Wednesday, August 05, 2020

Israel green-lights contentious new settlement in Hebron


By Yehudit Tzfat - December 05, 2019
TAGS:
Section: [Main News]
Tags: [settlement construction]

Israeli Defence Minister Naftali Bennett approved the construction of a new Jewish settlement in the flashpoint city of Hebron in the southern West Bank on Sunday 1 December. 


The defence minister’s office told the departments in charge of the occupied West Bank to "inform the Hebron municipality that planning was starting for the new neighbourhood" near the city's old market.


"The market's buildings will be demolished and new stores will be built instead," the statement said, highlighting that the new Hebron settlement will create Jewish "territorial continuity.”


The market area is situated on Hebron’s Shuhada Street. The once-busy avenue has been shut down by the Israeli military since 1994. Many Hebron businesses closed as a result, and Palestinians are barred from the street.


Hebron is holy to both Muslims and Jews often resulting in clashes between Palestinians and Israeli settlers. The city is inhabited by over 200,000 Palestinians and 800 Jewish settlers, who live in Jewish-only areas guarded by the Israeli military. The defence ministry's statement said the settlement project will "double the number of Jewish residents in the city".


The mayor of Hebron, Taysir Abu Sneineh, said the decision will increase tensions in the already tumultuous region. He asserted that the municipality of Hebron, along with the support of the Palestinian leadership, will obstruct any efforts in executing this new settlement project.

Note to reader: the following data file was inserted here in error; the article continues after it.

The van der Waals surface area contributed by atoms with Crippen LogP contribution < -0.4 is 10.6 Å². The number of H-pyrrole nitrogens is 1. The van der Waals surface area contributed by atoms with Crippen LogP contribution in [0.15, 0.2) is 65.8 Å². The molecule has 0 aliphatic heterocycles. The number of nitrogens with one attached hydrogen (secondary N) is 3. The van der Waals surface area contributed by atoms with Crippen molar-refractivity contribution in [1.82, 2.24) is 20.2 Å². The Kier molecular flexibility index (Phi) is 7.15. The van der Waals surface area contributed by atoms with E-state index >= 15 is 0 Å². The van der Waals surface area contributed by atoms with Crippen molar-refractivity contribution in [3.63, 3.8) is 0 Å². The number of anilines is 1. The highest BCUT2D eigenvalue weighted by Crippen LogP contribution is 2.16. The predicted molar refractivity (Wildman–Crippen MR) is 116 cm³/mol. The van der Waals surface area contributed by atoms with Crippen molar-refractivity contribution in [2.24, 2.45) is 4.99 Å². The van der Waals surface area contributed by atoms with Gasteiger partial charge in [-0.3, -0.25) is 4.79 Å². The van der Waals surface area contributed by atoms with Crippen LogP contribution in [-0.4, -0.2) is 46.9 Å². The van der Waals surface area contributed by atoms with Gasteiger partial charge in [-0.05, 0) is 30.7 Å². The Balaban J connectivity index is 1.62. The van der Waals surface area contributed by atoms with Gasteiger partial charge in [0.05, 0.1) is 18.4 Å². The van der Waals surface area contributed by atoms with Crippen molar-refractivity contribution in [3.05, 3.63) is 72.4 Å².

The settlement plan comes amid President Donald Trump administration’s announcement last month that the United States would no longer consider Israeli settlements in the West Bank a violation of international law


Around 650,000 Israelis live on more than 100 settlements in the West Bank, built since 1967. Since Trump took office in 2017, settlement expansion has surged. During his presidential term, the average number of housing units stands at nearly 7,000  — almost twice the average of previous years. And so far in 2019, approved settlement plans have increased by almost 50 per cent compared to 2018. 


Senior Palestinian official Saeb Erekat said on Twitter that the settlement was a direct result of this change in American policy, 


“Israel’s decision to build a new illegal settlement in occupied Hebron is the first tangible result of the US decision to legitimise colonisation; this cannot be taken out of the context annexation: Concrete measures, including sanctions against settlements are an Int. responsibility,” Erekat wrote. 


Settlements are considered illegal by the United Nations, which states they violate the Fourth Geneva Convention where an occupying power cannot move its population to an area it occupies.

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